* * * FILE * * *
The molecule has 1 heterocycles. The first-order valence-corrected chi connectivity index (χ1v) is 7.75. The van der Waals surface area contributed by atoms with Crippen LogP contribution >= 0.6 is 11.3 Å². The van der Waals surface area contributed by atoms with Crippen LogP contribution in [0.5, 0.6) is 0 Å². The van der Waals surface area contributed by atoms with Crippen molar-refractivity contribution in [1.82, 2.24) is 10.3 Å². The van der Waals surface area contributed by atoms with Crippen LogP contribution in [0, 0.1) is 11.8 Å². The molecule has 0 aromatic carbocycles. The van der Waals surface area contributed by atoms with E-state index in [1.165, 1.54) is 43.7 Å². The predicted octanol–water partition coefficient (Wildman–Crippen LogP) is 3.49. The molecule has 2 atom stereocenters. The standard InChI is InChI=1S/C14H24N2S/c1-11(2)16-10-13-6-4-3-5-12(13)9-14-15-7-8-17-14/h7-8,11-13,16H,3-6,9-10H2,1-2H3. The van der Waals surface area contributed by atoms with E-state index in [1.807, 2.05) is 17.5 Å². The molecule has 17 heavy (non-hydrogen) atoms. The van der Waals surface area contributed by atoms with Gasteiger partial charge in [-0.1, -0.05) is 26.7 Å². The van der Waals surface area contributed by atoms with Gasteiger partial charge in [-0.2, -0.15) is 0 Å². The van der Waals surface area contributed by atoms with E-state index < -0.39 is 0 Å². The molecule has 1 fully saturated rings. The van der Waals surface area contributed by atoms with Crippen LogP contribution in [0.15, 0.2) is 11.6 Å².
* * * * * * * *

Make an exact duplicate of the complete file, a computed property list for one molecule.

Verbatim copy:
The molecule has 1 heterocycles. The first-order valence-corrected chi connectivity index (χ1v) is 7.75. The van der Waals surface area contributed by atoms with Crippen LogP contribution >= 0.6 is 11.3 Å². The van der Waals surface area contributed by atoms with Crippen LogP contribution in [0.5, 0.6) is 0 Å². The van der Waals surface area contributed by atoms with Crippen molar-refractivity contribution in [1.82, 2.24) is 10.3 Å². The van der Waals surface area contributed by atoms with Crippen LogP contribution in [0, 0.1) is 11.8 Å². The molecule has 0 aromatic carbocycles. The van der Waals surface area contributed by atoms with E-state index in [1.165, 1.54) is 43.7 Å². The predicted octanol–water partition coefficient (Wildman–Crippen LogP) is 3.49. The molecule has 2 atom stereocenters. The standard InChI is InChI=1S/C14H24N2S/c1-11(2)16-10-13-6-4-3-5-12(13)9-14-15-7-8-17-14/h7-8,11-13,16H,3-6,9-10H2,1-2H3. The van der Waals surface area contributed by atoms with E-state index in [1.807, 2.05) is 17.5 Å². The molecule has 17 heavy (non-hydrogen) atoms. The van der Waals surface area contributed by atoms with Gasteiger partial charge in [-0.1, -0.05) is 26.7 Å². The van der Waals surface area contributed by atoms with Gasteiger partial charge in [-0.2, -0.15) is 0 Å². The van der Waals surface area contributed by atoms with E-state index < -0.39 is 0 Å². The molecule has 1 fully saturated rings. The van der Waals surface area contributed by atoms with Crippen LogP contribution in [0.15, 0.2) is 11.6 Å².